December 18, 2000
A writer considers the philosophical questions that underlie endangered species protection, and how it is that one predator - the human kind - now finds itself assisting other predators, and also trying to help their prey.
People for the USA! says it is officially disbanding due to declining membership and funding, but its members plan to keep their wise-use mission alive by merging with another conservation group, Frontiers for Freedom.
Officials at Black Canyon of the Gunnison National Park plan to sue to keep TDX, a corporation with ties to notorious developer Tom Chapman, from developing an inholding on the park's south rim.
Marchers commemorate anniversary of World Trade Organization protests; Julia Butterfly Hills' redwood tree attacked; Santa Fe starts logging its watershed; Northern Utes regain 85,000 acres of land in Utah; Colorado bans sport-hunting of prairie dogs.
The Department of Interior is considering allowing Hopi Indians to collect baby golden eagles from Wupatki National Monument, Ariz., for later sacrifice in a religious ceremony, and some conservationists are worried about the precedent this could set.
Local watchdog groups are worried that radioactive waste intended for temporary storage at Los Alamos National Laboratory will be there permanently, as new waste arrives with no definite future destination.
Off-road vehicle users are upset by the BLM's decision to close to ORVs about half of Southern California's Algodones Dunes.
Farmers, government officials and immigrant advocacy groups are at odds over the best way to deal with the burgeoning population of illegal immigrants picking Washington state's fruit crop.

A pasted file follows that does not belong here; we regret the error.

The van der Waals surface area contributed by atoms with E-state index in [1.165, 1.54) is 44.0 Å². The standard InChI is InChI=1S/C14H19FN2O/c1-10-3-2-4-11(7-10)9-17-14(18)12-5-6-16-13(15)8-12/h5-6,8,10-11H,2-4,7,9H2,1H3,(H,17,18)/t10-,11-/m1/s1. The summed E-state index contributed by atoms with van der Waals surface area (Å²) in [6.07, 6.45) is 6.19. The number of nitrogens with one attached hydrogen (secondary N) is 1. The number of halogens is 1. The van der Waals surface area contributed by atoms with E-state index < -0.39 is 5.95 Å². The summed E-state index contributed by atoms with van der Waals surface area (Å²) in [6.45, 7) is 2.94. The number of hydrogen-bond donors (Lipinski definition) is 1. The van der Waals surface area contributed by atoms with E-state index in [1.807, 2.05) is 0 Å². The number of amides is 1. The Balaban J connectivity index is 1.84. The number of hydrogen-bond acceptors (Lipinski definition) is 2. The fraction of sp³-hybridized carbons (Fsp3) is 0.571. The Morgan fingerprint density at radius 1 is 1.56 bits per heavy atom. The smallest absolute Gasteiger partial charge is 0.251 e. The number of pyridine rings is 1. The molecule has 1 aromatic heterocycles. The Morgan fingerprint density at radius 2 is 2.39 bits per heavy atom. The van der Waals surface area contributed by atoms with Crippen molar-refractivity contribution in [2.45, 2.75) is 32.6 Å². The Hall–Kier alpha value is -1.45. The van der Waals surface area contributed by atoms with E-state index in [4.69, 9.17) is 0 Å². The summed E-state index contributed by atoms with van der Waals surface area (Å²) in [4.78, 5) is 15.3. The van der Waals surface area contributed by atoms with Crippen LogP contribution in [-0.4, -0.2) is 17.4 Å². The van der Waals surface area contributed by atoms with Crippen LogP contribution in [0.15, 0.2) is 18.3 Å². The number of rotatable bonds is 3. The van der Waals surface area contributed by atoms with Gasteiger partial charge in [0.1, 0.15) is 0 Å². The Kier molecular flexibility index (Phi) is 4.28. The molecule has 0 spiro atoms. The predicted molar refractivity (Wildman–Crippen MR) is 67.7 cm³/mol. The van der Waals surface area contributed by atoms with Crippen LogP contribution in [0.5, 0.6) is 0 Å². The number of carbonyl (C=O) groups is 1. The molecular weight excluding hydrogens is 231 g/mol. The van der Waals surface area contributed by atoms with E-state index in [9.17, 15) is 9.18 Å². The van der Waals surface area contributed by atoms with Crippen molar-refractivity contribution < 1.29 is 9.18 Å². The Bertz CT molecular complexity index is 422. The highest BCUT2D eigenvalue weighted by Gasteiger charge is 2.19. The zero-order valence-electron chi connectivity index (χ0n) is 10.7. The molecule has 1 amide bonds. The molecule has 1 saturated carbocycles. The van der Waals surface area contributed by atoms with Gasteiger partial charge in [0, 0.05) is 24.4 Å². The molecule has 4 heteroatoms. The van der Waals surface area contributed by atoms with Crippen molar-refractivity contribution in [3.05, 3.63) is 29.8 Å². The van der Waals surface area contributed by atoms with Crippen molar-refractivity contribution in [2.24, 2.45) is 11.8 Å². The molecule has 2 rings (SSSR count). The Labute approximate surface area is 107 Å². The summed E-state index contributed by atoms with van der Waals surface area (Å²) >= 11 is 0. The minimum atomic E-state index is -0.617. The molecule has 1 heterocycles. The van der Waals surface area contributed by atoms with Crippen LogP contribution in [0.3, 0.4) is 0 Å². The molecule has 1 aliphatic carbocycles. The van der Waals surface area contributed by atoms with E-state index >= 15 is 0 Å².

ORVers and local county commissioners are battling the Park Service over the closure of the popular Salt Creek road to Angel Arch in the Needles district of Canyonlands.
The controversial proposed Carlota copper mine near Pinto Creek in southern Arizona has all the permits it needs, but activists hope an uncertain copper market and the company's financial troubles will keep it from opening.
The Cripple Creek & Victor gold mine near Victor, Colo., is the largest open-pit gold mine in the state, and, according to the Sierra Club and the Mineral Policy Center, is also the state's biggest polluter.
EPA ombudsman Robert Martin has met with Alberton, Mont., residents who say they are still suffering health effects from a 1996 train derailment that spilled toxic chemicals.
With Chronic Wasting Disease appearing on elk farms, some have begun to question whether the unregulated trade in velvet antlers, used for Oriental and folk medicine, might expose people to a variant form of Creutzfeldt-Jacob disease.
In the Clean Snowmobile Challenge, held in Jackson, Wyo., university students from New York designed a cleaner, quieter snowmobile than the industry has ever made.
The residents of a small California town, Cambria, successfully joined with a state-funded preservation group to protect open space from a development planned by Hong Kong investors.
"Atomic Farmgirl: The Betrayal of Chief Qualchan, the Appaloosa and Me," is Teri Hein's memoir of growing up in eastern Washington, on farmland contaminated by nuclear weapons production at Hanford Nuclear Reservation.
A National Academy of Sciences report on the "Long-Term Institutional Management of U.S. Department of Energy Legacy Waste Sites" says that the Dept. of Energy still doesn't know how to manage the more than 100 federal nuclear sites in the country.
"Suburban Nation: The Rise of Sprawl and the Decline of the American Dream" by Andres Duany, Elizabeth Plater-Zybrk and Jeff Beck brings to life the "new urbanism" which is largely a return to old-fashioned, small-town living.
Natural resources professor Leigh Frederickson is working with ranchers to test whether carefully managed grazing can help control the spread of noxious weeds, particularly whitetop, on the Monte Vista National Wildlife Refuge in Colorado.